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Melrose – The New Goldfield

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The Sydney Mail and New South Wales Advertiser, Sat 14 Jun 1890

Melrose – The New Goldfield.

(from our special reporter.)

MELROSE, June 9.

Twelve months ago Melrose was unknown. To-day it boasts a population of between, five and six hundred inhabitants, and its interests are shared by thousands of persons in the Australasian colonies. As Hillgrove is to Armidale, so is Melrose to Uralla. The last-mentioned township is regarded by the Melrosians as ‘headquarters.’ and a constant run of traffic is kept up, not withstanding the fact (undisputed by those acquainted with it) that the road is one of the worst in the colony. The position of the field is about equidistant in an easterly direction from Armidale and Uralla, and the distance is said to be about 30 miles, but this measurement greatly depends, first, upon the weather, and, next, upon the means by which one travels. For instance, a drive out on a fine day behind Mr. Jim Bonnar’s spanking pair would convince one that a short 30 would cover it, whereas a ride in at nighttime after rain would argue in favour of a long 60. To quote a cautious member of the Society of Friends, ‘It all depends.’ Let that pass. From Uralla we will call it 30. The road from this town has some advantages, passing as it does through pretty Gostwyck, one of the most picturesque holdings of the colony; and being situated 15 miles nearer Sydney, on the railway, Uralla, with some improvements in mail communication, is likely to hold its own.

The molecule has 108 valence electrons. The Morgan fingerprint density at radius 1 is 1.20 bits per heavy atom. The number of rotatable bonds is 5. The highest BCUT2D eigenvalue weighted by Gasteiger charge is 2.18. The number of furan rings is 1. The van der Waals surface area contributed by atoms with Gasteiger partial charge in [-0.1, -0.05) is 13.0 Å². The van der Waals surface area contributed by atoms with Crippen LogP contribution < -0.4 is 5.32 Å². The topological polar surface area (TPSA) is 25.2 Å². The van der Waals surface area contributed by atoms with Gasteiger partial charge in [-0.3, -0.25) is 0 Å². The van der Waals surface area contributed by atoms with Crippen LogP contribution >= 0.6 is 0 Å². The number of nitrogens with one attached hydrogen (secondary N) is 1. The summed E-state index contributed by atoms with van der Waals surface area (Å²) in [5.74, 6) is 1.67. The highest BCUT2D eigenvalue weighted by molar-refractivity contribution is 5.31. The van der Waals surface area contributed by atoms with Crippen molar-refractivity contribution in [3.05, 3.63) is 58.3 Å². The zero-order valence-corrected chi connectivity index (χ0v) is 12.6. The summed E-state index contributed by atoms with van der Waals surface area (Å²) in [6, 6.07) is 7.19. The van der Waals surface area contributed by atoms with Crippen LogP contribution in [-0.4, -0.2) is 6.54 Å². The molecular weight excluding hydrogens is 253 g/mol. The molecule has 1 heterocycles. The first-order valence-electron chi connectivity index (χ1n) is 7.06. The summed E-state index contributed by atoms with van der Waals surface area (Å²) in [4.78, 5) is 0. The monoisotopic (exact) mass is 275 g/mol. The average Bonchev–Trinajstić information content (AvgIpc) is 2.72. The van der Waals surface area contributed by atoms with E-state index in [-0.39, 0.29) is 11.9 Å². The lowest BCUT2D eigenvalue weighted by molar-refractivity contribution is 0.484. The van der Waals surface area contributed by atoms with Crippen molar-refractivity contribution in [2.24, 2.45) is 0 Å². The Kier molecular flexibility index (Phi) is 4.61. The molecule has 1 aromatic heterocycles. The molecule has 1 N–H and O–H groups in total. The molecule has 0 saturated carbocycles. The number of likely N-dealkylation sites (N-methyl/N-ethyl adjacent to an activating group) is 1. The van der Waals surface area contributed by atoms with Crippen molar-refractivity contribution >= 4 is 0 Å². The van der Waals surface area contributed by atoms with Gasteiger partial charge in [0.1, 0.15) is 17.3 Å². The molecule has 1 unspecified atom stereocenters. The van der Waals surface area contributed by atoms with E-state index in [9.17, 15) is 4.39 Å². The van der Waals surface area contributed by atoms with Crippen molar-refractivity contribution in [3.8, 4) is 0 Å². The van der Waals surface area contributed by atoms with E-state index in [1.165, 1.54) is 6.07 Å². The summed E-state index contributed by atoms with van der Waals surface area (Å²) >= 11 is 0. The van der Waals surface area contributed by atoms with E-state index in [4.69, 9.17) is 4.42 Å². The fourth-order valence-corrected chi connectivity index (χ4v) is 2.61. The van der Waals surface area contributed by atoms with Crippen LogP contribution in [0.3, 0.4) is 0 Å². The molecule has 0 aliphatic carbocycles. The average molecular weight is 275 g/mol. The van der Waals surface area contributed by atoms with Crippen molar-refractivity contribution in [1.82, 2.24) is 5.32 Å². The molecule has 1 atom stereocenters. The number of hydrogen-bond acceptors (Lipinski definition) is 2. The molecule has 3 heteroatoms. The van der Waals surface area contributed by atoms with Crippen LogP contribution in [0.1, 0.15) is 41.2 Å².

Various obstacles, including some 19 gates, having been overcome, we arrive at Mr. King’s half-way accommodation house ; and thence, through a series of swamps and bogholes, to the township of Melrose. As is usual in mining centres, the town ship is far ahead of the field. The speculative spirit is evinced in the commercial surroundings as well as in the development of the mines, and future prospects rather than present requirements govern the case. Three hotels flourish in the hands of Messrs. Martyn, Burraston, and Gardiner respectively; a skating rink and general ball of entertainment is run by Mr. Parkiss; stores by Messrs. Pearson and McCrossin, of Uralla, are evidently stocked with a view to future emergencies, and various other needs are more than supplied. In one important particular the Government has been neglectful. With 123 children in the immediate neighbourhood, there is no provision whatever for their educational necessities. No teacher has been appointed, nor school established. Of course, the reply of the Department to oft-repeated applications is the ever-ready word, ‘shortly,’ but in the meantime the children are running wild and losing the precious advantages of youth.

The descent to the mines may be compared to that from Hillgrove, though in the case of Melrose the township is fortunately partly down the gorge, and thus the distance is shortened. Besides this, thanks to the enterprise of the Enmore Consolidated Mining Company, a good road-siding has been made at an easy gradient of about one in four.